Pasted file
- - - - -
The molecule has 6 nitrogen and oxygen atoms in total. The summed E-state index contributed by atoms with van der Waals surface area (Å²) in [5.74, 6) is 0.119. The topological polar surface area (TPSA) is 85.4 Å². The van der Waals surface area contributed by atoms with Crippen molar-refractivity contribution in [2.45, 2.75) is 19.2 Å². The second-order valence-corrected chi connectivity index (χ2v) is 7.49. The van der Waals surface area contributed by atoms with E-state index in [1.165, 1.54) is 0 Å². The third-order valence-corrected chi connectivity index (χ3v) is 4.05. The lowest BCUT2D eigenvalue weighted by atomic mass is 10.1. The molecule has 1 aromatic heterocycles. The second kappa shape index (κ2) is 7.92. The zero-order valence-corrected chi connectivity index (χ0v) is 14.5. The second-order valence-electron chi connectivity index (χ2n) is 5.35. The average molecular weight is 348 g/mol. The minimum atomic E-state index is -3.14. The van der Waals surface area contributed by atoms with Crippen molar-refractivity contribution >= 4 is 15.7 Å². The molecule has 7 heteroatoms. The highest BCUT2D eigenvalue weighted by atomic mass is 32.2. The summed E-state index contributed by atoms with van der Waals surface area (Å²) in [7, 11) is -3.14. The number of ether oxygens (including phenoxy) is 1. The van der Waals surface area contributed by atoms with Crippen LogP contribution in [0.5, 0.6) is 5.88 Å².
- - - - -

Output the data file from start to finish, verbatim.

The molecule has 6 nitrogen and oxygen atoms in total. The summed E-state index contributed by atoms with van der Waals surface area (Å²) in [5.74, 6) is 0.119. The topological polar surface area (TPSA) is 85.4 Å². The van der Waals surface area contributed by atoms with Crippen molar-refractivity contribution in [2.45, 2.75) is 19.2 Å². The second-order valence-corrected chi connectivity index (χ2v) is 7.49. The van der Waals surface area contributed by atoms with E-state index in [1.165, 1.54) is 0 Å². The third-order valence-corrected chi connectivity index (χ3v) is 4.05. The lowest BCUT2D eigenvalue weighted by atomic mass is 10.1. The molecule has 1 aromatic heterocycles. The second kappa shape index (κ2) is 7.92. The zero-order valence-corrected chi connectivity index (χ0v) is 14.5. The second-order valence-electron chi connectivity index (χ2n) is 5.35. The average molecular weight is 348 g/mol. The minimum atomic E-state index is -3.14. The van der Waals surface area contributed by atoms with Crippen molar-refractivity contribution >= 4 is 15.7 Å². The molecule has 7 heteroatoms. The highest BCUT2D eigenvalue weighted by atomic mass is 32.2. The summed E-state index contributed by atoms with van der Waals surface area (Å²) in [7, 11) is -3.14. The number of ether oxygens (including phenoxy) is 1. The van der Waals surface area contributed by atoms with Crippen LogP contribution in [0.5, 0.6) is 5.88 Å².